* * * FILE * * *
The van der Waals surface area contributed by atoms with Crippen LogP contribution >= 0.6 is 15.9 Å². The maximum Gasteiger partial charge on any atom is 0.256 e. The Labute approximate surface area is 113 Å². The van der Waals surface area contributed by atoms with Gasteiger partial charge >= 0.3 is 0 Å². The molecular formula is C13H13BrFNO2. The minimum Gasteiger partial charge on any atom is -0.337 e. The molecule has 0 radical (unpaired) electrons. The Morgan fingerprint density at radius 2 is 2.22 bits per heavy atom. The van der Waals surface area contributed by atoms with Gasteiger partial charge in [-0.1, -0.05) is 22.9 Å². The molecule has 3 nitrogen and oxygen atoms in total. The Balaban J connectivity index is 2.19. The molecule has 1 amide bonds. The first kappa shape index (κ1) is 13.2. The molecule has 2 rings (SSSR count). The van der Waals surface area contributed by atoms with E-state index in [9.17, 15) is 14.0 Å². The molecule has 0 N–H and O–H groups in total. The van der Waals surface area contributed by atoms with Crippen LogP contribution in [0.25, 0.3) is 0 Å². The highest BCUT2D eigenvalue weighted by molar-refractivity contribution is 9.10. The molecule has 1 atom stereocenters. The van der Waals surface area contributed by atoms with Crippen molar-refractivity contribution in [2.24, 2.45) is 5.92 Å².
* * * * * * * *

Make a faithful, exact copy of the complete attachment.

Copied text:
The van der Waals surface area contributed by atoms with Crippen LogP contribution >= 0.6 is 15.9 Å². The maximum Gasteiger partial charge on any atom is 0.256 e. The Labute approximate surface area is 113 Å². The van der Waals surface area contributed by atoms with Gasteiger partial charge >= 0.3 is 0 Å². The molecular formula is C13H13BrFNO2. The minimum Gasteiger partial charge on any atom is -0.337 e. The molecule has 0 radical (unpaired) electrons. The Morgan fingerprint density at radius 2 is 2.22 bits per heavy atom. The van der Waals surface area contributed by atoms with Gasteiger partial charge in [-0.1, -0.05) is 22.9 Å². The molecule has 3 nitrogen and oxygen atoms in total. The Balaban J connectivity index is 2.19. The molecule has 1 amide bonds. The first kappa shape index (κ1) is 13.2. The molecule has 2 rings (SSSR count). The van der Waals surface area contributed by atoms with E-state index in [9.17, 15) is 14.0 Å². The molecule has 0 N–H and O–H groups in total. The van der Waals surface area contributed by atoms with Crippen LogP contribution in [0.25, 0.3) is 0 Å². The highest BCUT2D eigenvalue weighted by molar-refractivity contribution is 9.10. The molecule has 1 atom stereocenters. The van der Waals surface area contributed by atoms with Crippen molar-refractivity contribution in [2.24, 2.45) is 5.92 Å².